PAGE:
Because it is part of the military base, you can only visit the memorial on a tour. Tours run every 15 minutes and operate on a first-come, first served basis throughout the day. 

Visit the Pearl Harbor website for more information on tours and spots to visit. 

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USS Arizona Memorial in Pearl Harbor
USS Arizona Memorial in Pearl Harbor



Will Big Ben in London Fall Silent?

by Lindsay Shapka in , ,


An iconic piece of London's history for more than 150 years (and a major tourist attraction), the Elizabeth Tower, known to many as Big Ben ('Big Ben' is actually the name of the bell, not the tower itself), may soon fall silent. 

According to news outlets, the bell and mechanisms of the clock (sources are saying that the clock's hands might soon fall off!) are in dire need of repair — 40 million pounds worth!

Apparently, the clock has slowed down over the years as well, and caretakers have remedied this by placing old pennies on the pendulum to speed it up or slow it down as needed. But this is just a band-aid on a much larger problem.   

Though there are 7 billion pounds set aside for the restoration of the entire Palace of Westminster (the official name for the stunning London Parliament buildings that Big Ben is attached to) at the end of the decade, it looks like the clock tower won't be able to wait that long. 

Once repairs begin, it could be months or even years before it's running again. 

I once had someone from Europe tell me that they feel a huge responsibility living somewhere that has so much important human history to be maintained. It means that it falls on them to keep their streets, buildings, and monuments safe so that they are preserved for the rest of the world and future generations. I expect that those deciding how to go about fixing Big Ben are feeling the same pressure.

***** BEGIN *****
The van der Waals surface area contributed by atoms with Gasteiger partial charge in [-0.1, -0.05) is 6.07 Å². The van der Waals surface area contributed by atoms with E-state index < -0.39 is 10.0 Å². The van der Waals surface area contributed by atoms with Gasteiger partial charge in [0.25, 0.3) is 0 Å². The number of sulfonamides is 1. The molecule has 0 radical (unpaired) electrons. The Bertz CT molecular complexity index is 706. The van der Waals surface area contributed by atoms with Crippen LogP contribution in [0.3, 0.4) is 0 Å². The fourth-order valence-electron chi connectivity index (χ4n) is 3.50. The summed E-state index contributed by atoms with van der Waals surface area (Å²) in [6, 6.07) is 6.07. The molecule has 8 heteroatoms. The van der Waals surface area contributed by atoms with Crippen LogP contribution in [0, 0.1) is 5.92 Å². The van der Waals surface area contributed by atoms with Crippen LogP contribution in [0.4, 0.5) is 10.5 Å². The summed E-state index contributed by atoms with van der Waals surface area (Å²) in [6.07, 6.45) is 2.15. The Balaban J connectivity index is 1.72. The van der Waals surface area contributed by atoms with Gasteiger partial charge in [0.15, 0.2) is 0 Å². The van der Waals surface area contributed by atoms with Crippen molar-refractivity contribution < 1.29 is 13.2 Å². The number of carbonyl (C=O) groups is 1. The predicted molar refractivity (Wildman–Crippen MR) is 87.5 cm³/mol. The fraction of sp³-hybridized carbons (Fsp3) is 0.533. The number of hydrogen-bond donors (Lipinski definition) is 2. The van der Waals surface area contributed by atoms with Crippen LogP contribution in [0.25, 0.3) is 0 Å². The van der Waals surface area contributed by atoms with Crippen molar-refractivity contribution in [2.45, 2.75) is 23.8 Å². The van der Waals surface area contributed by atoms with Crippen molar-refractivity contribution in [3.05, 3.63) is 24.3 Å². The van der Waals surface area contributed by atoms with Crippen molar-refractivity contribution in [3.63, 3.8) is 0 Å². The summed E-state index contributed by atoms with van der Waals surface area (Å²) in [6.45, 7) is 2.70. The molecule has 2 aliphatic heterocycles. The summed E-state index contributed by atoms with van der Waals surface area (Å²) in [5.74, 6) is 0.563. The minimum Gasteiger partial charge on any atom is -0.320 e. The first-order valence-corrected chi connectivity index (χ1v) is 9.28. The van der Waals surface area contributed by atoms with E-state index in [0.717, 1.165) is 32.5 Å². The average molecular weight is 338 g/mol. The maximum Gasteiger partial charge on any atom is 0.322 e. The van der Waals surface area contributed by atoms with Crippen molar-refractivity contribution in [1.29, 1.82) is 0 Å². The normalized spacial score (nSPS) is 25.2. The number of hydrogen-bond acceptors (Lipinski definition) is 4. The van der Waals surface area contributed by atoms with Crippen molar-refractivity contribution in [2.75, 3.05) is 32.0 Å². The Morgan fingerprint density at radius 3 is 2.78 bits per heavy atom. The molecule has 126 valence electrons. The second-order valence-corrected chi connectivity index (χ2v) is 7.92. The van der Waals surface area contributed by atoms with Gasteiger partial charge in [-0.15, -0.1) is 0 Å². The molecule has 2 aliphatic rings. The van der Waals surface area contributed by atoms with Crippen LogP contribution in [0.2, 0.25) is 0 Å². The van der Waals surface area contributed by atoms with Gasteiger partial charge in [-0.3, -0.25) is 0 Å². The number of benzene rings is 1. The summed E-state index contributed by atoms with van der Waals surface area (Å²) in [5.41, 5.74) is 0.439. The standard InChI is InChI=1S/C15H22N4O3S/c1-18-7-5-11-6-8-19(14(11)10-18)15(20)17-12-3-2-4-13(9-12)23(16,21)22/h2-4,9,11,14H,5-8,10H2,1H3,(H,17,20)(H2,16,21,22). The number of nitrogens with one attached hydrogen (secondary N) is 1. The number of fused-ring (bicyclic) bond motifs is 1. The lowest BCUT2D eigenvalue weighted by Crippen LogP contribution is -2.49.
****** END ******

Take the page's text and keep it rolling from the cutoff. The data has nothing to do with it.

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What is the "Memory of the World"?

by Lindsay Shapka in ,


Documents at the library in the Strahov Monastery in Prague, Czech Republic 

The Memory of The World sounds like something out of a movie (when I first heard the term, I pictured never-ending rows of mahogany bookshelves stretching for miles under elaborately painted ceilings) but it is actually very real and absolutely fascinating. 

What is the Memory of The World?

It is a program started and maintained by UNESCOthat, according to the website, "is an international initiative launched to safeguard the documentary heritage of humanity against collective amnesia, neglect, the ravages of time and climatic conditions, and willful and deliberate destruction."

Who created it?

Founded in 1992, it was started because scholars and leaders were concerned about important historic documents being lost, falling into disrepair, or not being accessible to the general population. And, countries in the midst of war or social upheaval run the risk of losing these documents through looting, destruction, and black market trading.